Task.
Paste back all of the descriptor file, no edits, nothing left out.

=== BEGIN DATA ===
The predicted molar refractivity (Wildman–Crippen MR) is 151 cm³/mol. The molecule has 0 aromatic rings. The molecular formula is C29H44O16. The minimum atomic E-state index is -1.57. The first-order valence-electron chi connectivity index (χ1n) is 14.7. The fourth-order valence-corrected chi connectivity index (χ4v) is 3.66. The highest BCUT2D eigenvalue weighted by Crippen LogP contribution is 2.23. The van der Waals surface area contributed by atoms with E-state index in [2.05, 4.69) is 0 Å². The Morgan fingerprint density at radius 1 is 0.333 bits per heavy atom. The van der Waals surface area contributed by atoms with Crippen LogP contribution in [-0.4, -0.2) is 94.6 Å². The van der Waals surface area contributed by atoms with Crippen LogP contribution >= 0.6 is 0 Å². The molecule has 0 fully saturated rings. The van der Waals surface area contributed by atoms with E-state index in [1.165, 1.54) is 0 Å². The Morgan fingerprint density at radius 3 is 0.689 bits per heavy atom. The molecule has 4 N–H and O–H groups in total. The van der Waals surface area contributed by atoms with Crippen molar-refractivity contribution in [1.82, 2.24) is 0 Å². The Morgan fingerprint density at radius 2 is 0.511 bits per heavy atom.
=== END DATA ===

The predicted molar refractivity (Wildman–Crippen MR) is 151 cm³/mol. The molecule has 0 aromatic rings. The molecular formula is C29H44O16. The minimum atomic E-state index is -1.57. The first-order valence-electron chi connectivity index (χ1n) is 14.7. The fourth-order valence-corrected chi connectivity index (χ4v) is 3.66. The highest BCUT2D eigenvalue weighted by Crippen LogP contribution is 2.23. The van der Waals surface area contributed by atoms with E-state index in [2.05, 4.69) is 0 Å². The Morgan fingerprint density at radius 1 is 0.333 bits per heavy atom. The van der Waals surface area contributed by atoms with Crippen LogP contribution in [-0.4, -0.2) is 94.6 Å². The van der Waals surface area contributed by atoms with Crippen LogP contribution >= 0.6 is 0 Å². The molecule has 0 fully saturated rings. The van der Waals surface area contributed by atoms with E-state index in [1.165, 1.54) is 0 Å². The Morgan fingerprint density at radius 3 is 0.689 bits per heavy atom. The molecule has 4 N–H and O–H groups in total. The van der Waals surface area contributed by atoms with Crippen molar-refractivity contribution in [1.82, 2.24) is 0 Å². The Morgan fingerprint density at radius 2 is 0.511 bits per heavy atom.